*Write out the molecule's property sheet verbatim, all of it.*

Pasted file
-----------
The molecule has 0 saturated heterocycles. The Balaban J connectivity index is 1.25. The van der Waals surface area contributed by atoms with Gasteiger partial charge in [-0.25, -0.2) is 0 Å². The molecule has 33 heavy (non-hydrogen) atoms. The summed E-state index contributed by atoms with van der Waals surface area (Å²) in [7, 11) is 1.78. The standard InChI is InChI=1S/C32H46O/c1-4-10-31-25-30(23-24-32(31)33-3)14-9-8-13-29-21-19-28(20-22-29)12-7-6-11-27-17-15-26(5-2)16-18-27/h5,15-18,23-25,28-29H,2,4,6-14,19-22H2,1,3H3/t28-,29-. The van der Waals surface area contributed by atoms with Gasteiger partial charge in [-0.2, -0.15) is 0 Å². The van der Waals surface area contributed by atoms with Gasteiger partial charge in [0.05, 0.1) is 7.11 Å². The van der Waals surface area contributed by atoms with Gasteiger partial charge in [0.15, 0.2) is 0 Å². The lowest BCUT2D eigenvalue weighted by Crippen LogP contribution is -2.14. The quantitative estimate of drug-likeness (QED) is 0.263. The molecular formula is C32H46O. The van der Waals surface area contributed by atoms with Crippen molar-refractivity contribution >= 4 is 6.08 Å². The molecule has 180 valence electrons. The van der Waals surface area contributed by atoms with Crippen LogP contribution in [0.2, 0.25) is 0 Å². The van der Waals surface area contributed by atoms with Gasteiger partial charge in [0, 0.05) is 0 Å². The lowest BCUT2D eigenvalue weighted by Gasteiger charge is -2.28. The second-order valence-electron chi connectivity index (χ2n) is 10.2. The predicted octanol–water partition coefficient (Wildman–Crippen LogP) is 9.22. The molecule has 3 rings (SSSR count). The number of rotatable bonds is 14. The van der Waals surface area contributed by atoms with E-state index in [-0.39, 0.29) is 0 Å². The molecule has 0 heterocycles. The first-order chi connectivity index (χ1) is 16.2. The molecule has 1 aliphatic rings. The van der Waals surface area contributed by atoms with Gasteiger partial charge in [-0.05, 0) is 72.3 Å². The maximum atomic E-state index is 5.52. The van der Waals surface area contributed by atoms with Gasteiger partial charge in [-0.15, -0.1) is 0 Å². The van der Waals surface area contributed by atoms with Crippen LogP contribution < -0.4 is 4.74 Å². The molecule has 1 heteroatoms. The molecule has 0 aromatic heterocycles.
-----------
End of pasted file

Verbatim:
The molecule has 0 saturated heterocycles. The Balaban J connectivity index is 1.25. The van der Waals surface area contributed by atoms with Gasteiger partial charge in [-0.25, -0.2) is 0 Å². The molecule has 33 heavy (non-hydrogen) atoms. The summed E-state index contributed by atoms with van der Waals surface area (Å²) in [7, 11) is 1.78. The standard InChI is InChI=1S/C32H46O/c1-4-10-31-25-30(23-24-32(31)33-3)14-9-8-13-29-21-19-28(20-22-29)12-7-6-11-27-17-15-26(5-2)16-18-27/h5,15-18,23-25,28-29H,2,4,6-14,19-22H2,1,3H3/t28-,29-. The van der Waals surface area contributed by atoms with Gasteiger partial charge in [-0.2, -0.15) is 0 Å². The van der Waals surface area contributed by atoms with Gasteiger partial charge in [0.05, 0.1) is 7.11 Å². The van der Waals surface area contributed by atoms with Gasteiger partial charge in [0.15, 0.2) is 0 Å². The lowest BCUT2D eigenvalue weighted by Crippen LogP contribution is -2.14. The quantitative estimate of drug-likeness (QED) is 0.263. The molecular formula is C32H46O. The van der Waals surface area contributed by atoms with Crippen molar-refractivity contribution >= 4 is 6.08 Å². The molecule has 180 valence electrons. The van der Waals surface area contributed by atoms with Crippen LogP contribution in [0.2, 0.25) is 0 Å². The van der Waals surface area contributed by atoms with Gasteiger partial charge in [0, 0.05) is 0 Å². The lowest BCUT2D eigenvalue weighted by Gasteiger charge is -2.28. The second-order valence-electron chi connectivity index (χ2n) is 10.2. The predicted octanol–water partition coefficient (Wildman–Crippen LogP) is 9.22. The molecule has 3 rings (SSSR count). The number of rotatable bonds is 14. The van der Waals surface area contributed by atoms with E-state index in [-0.39, 0.29) is 0 Å². The molecule has 0 heterocycles. The first-order chi connectivity index (χ1) is 16.2. The molecule has 1 aliphatic rings. The van der Waals surface area contributed by atoms with Gasteiger partial charge in [-0.05, 0) is 72.3 Å². The maximum atomic E-state index is 5.52. The van der Waals surface area contributed by atoms with Gasteiger partial charge in [-0.15, -0.1) is 0 Å². The van der Waals surface area contributed by atoms with Crippen LogP contribution < -0.4 is 4.74 Å². The molecule has 1 heteroatoms. The molecule has 0 aromatic heterocycles.